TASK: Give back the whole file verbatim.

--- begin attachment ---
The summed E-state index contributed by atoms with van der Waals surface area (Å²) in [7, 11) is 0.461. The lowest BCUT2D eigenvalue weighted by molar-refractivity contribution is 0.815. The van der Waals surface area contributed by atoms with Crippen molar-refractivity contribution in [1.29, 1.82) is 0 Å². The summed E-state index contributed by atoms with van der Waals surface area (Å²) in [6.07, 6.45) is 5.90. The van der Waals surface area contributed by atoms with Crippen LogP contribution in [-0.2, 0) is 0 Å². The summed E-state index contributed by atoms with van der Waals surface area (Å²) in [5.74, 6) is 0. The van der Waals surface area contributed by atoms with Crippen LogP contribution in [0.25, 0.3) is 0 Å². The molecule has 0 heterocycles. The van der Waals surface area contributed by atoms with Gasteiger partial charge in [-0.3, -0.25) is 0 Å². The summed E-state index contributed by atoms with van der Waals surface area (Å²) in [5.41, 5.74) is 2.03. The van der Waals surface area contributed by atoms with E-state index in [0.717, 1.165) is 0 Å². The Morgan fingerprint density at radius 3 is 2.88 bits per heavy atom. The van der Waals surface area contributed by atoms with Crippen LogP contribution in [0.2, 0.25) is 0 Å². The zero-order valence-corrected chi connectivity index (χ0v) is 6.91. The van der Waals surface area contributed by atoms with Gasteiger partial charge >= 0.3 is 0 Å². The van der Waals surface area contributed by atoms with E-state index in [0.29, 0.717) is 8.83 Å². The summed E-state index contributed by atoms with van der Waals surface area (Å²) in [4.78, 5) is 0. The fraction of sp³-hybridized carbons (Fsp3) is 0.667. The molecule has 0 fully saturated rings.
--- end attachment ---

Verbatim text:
The summed E-state index contributed by atoms with van der Waals surface area (Å²) in [7, 11) is 0.461. The lowest BCUT2D eigenvalue weighted by molar-refractivity contribution is 0.815. The van der Waals surface area contributed by atoms with Crippen molar-refractivity contribution in [1.29, 1.82) is 0 Å². The summed E-state index contributed by atoms with van der Waals surface area (Å²) in [6.07, 6.45) is 5.90. The van der Waals surface area contributed by atoms with Crippen LogP contribution in [-0.2, 0) is 0 Å². The summed E-state index contributed by atoms with van der Waals surface area (Å²) in [5.74, 6) is 0. The van der Waals surface area contributed by atoms with Crippen LogP contribution in [0.25, 0.3) is 0 Å². The molecule has 0 heterocycles. The van der Waals surface area contributed by atoms with Gasteiger partial charge in [-0.3, -0.25) is 0 Å². The summed E-state index contributed by atoms with van der Waals surface area (Å²) in [5.41, 5.74) is 2.03. The van der Waals surface area contributed by atoms with E-state index in [0.717, 1.165) is 0 Å². The Morgan fingerprint density at radius 3 is 2.88 bits per heavy atom. The van der Waals surface area contributed by atoms with Crippen LogP contribution in [0.2, 0.25) is 0 Å². The zero-order valence-corrected chi connectivity index (χ0v) is 6.91. The van der Waals surface area contributed by atoms with Gasteiger partial charge >= 0.3 is 0 Å². The van der Waals surface area contributed by atoms with E-state index in [0.29, 0.717) is 8.83 Å². The summed E-state index contributed by atoms with van der Waals surface area (Å²) in [4.78, 5) is 0. The fraction of sp³-hybridized carbons (Fsp3) is 0.667. The molecule has 0 fully saturated rings.